TORONTO — Justin Holl keeps hearing a variation of the same joke. The career minor-leaguer scored a goal in each of his first two NHL games with the Toronto Maple Leafs last season, so everyone is eager to kid him about keeping “the streak” alive now that he’s finally getting a third.
Except the 26-year-old defenceman is far more concerned about building a games played streak than extending his own piece of scoring trivia. And to do that he need not worry much about what happens in the offensive zone.
“Goals and assists don’t really matter to me,” Holl said before Thursday’s visit by the Dallas Stars. “I just want to objectively play well.”
Just playing is a start.
Holl was scratched for 12 straight games after making the Leafs roster out of training camp. He’s been the eighth defenceman on a blue line enjoying good health. That’s meant a steady diet of bag skates and extra conditioning work until seeing his name written beside Travis Dermott’s on the third pairing before Wednesday’s practice.
“He handled it better than I could have ever imagined myself handling it,” Dermott said of Holl’s approach to the month-long layoff.
They are stepping in for the Martin Marincin-Igor Ozhiganov pairing and joining the lineup at an interesting time. In Mike Babcock’s analysis of a 3-1 loss to Calgary on Monday, the Leafs were outplayed as badly as they have been in any other game this season.
“By a wide margin,” Babcock added.
That makes this opportunity look even better.
On their worst nights, the Leafs have had trouble transitioning the puck and making clean exits from their own zone. If the Dermott-Holl duo plays up to potential, they believe it’s an area where they can make a difference.
“You probably won’t notice us too much and I think that would be a good game,” said Dermott. “I think just getting the puck up to our forwards quick and making sure guys are supported. … If we’re good at that, then we can always keep pushing the offensive stuff. Just making sure we’re doing our defensive duties first.”
The 21-year-old is back in the lineup after missing two games with an illness and a third as a healthy scratch. He’s got a pretty firm grip on a regular spot. Holl’s is far more tenuous, especially with Babcock saying he’s simply mixing in some rest for Ozhiganov because he’s still adjusting to the rigours of the NHL schedule.
The challenge for Holl is working his way into the coach’s good book. He’s a strong skater for a big man, but doesn’t often use his six-foot-four frame to punish opponents physically. Stars defenceman Roman Polak occupied the right spot on Toronto’s third pairing during Babcock’s first three seasons here and believes the veteran coach favours his meat-and-potatoes style.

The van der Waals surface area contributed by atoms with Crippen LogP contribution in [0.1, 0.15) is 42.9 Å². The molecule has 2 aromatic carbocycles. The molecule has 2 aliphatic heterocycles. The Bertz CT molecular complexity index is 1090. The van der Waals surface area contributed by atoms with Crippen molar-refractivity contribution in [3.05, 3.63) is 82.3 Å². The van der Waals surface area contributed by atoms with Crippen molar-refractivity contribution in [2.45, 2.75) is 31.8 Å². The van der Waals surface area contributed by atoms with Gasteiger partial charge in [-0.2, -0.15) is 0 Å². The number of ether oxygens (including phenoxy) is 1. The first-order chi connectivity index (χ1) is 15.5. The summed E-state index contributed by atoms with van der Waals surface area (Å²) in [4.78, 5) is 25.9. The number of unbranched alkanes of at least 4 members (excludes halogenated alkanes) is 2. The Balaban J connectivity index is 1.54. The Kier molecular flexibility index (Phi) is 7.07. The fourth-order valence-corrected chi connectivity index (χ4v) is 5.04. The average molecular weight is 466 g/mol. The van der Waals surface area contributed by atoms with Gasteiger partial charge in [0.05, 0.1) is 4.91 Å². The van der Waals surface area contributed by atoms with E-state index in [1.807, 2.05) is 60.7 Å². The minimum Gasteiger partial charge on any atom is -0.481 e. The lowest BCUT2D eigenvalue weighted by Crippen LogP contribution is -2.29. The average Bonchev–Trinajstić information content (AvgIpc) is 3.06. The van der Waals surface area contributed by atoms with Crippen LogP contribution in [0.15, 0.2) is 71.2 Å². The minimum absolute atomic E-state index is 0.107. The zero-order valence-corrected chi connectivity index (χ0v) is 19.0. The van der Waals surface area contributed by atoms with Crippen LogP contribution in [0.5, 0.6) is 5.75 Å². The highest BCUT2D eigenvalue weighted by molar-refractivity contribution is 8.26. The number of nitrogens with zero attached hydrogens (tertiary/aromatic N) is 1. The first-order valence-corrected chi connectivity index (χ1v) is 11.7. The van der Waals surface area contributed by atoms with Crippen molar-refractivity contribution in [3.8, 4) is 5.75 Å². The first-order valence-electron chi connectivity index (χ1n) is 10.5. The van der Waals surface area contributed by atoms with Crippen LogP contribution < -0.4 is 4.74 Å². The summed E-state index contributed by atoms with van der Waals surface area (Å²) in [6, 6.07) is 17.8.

“I think for a skill guy who wants to be creative it’s a little different because Babs wants everybody to play the same way he wants it, you know?” said Polak. “If you’re me and you know I have a certain role on the team, for me it’s easier to do. He’s just going to tell me what to do and I’m just going to do it.
“If you’re more like a skill guy you can have a problem with him.”
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In Babcock’s own words, he’s looking for players who bring a clear and reliable set of tools he can put to use.
“You have to find a way to create value for yourself,” he said. “Do you win faceoffs? Do you penalty kill? Do you forecheck? Do you shot block? Like what do you hang your hat on?
“You’ve got to have something to hang your hat on, otherwise you don’t get to hang out in the league very long.”
As much as Holl’s known for the two goals he scored on his only two shots for the Leafs last season, that’s not a repeatable skill that will keep him here.
The native of Tonka Bay, Minn., wants to help a forward-heavy team play as much offence as possible — interrupting attacks directed at the Leafs zone and reversing the flow.
It helps that he’s emerged from his string of scratches with a smile on his face. After four seasons in the American Hockey League and one in the ECHL, perspective is easy to find.
“I’ve gone through way more difficult things,” said Holl. “Obviously I played in Indy for a year in the [ECHL]. You know what they say about that — it’s easy to come, hard to leave — that’s the league.
“At this point making it to the NHL is a huge hurdle and then that’s just one more hurdle to climb over. I’m not comfortable just being here, but just being here was the next step. Then obviously the next step is finding a way to play every night.”